Researchers at Washington University School of Medicine in St. Louis have found that although a gene variant can prevent some young drinkers from developing alcohol problems, the gene’s protective effects can vanish in the presence of other teens who drink.
Young adults with autistic tendencies don’t often engage in social or binge drinking, but if they drink, they are slightly more likely than their peers to develop alcohol problems, according to new research from Duneesha De Alwis (right) and Arpana Agrawal at the School of Medicine.
Although many health professionals who treat people with psychiatric problems overlook their patients’ smoking habits, new research at the School of Medicine shows that people who struggle with mood problems or addiction can safely quit smoking and that kicking the habit is associated with improved mental health.
Part of the risk for alcohol dependence is genetic. The same is true for eating disorders. Now, School of Medicine researchers have found that some of the same genes likely are involved in both. They report that people with alcohol dependence may be more genetically susceptible to certain types of eating disorders and vice versa.
Addiction researchers at Washington University School of Medicine in St. Louis have found that a risk for alcoholism also may put individuals at risk for obesity, and the association between a family history of alcoholism and obesity risk has become more pronounced in recent years.
The saying “You are who you hang around with” seems especially true when it comes to alcohol, cigarette and drug use. Researchers at Washington University School of Medicine in St. Louis are reporting that people who hang out with marijuana, cigarette or alcohol users are not only more likely to do the same, but that exposure allows genetic tendencies for substance use to become more robust.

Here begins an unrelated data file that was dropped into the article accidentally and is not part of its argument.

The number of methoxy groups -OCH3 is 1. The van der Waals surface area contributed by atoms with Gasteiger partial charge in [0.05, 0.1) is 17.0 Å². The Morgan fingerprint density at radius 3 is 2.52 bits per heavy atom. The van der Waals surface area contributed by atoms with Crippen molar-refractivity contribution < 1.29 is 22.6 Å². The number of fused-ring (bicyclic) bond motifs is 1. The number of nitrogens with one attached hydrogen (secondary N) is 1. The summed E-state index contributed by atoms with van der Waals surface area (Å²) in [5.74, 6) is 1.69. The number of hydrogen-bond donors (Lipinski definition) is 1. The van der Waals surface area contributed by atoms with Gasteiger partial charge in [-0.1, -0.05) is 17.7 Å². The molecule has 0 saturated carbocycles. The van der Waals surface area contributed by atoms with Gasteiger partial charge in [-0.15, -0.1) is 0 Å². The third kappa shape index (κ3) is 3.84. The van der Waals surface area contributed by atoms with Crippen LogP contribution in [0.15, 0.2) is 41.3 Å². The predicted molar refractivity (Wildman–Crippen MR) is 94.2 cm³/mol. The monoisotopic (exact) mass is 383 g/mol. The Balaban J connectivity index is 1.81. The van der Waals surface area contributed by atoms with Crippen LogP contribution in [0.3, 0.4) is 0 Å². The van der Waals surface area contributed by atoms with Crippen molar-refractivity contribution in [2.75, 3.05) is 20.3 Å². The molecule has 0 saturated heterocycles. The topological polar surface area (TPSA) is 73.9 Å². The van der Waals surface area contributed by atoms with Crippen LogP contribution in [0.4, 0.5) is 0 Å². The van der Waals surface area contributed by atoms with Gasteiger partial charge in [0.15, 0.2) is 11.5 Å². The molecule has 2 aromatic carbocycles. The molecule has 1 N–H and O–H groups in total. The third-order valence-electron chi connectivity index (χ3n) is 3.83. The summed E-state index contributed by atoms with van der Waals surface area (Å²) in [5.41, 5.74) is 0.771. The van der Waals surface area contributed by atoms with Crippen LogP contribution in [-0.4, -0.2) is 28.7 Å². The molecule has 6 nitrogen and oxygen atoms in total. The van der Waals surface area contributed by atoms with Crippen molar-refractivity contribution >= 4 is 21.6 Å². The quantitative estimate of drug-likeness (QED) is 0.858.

Theodore J. Cicero, PhD, has been honored by the College of Problems of Drug Dependence with the 2010 Nathan B. Eddy Award for his pioneering research efforts in the field of drug addiction, research and treatment.The Eddy Award is presented annually to a scientist who has made outstanding contributions in drug abuse research.
A genome-wide study into the genetic roots of alcoholism has identified several areas of DNA that appear to contribute to the disease. But researchers say those genes make relatively modest contributions to overall risk of alcoholism.
Exposure to severe stress early in life increases the risk of alcohol and drug addiction. Yet surprisingly, some adults sexually abused as children — and therefore at high risk for alcohol problems — carry gene variants that protect them from heavy drinking and its effects, according to researchers at Washington University School of Medicine in St. Louis.
A psychiatric geneticist at the School of Medicine is one of several principal investigators around the country who will participate in the Genes, Environment and Health Initiative (GEI), a unique collaboration between geneticists and environmental scientists. The $48 million initiative is sponsored by the National Institutes of Health (NIH). Laura Jean Bierut, M.D., professor of psychiatry at the School of Medicine, will head the national study of addiction, looking both at genetic and environmental factors that contribute to the problem.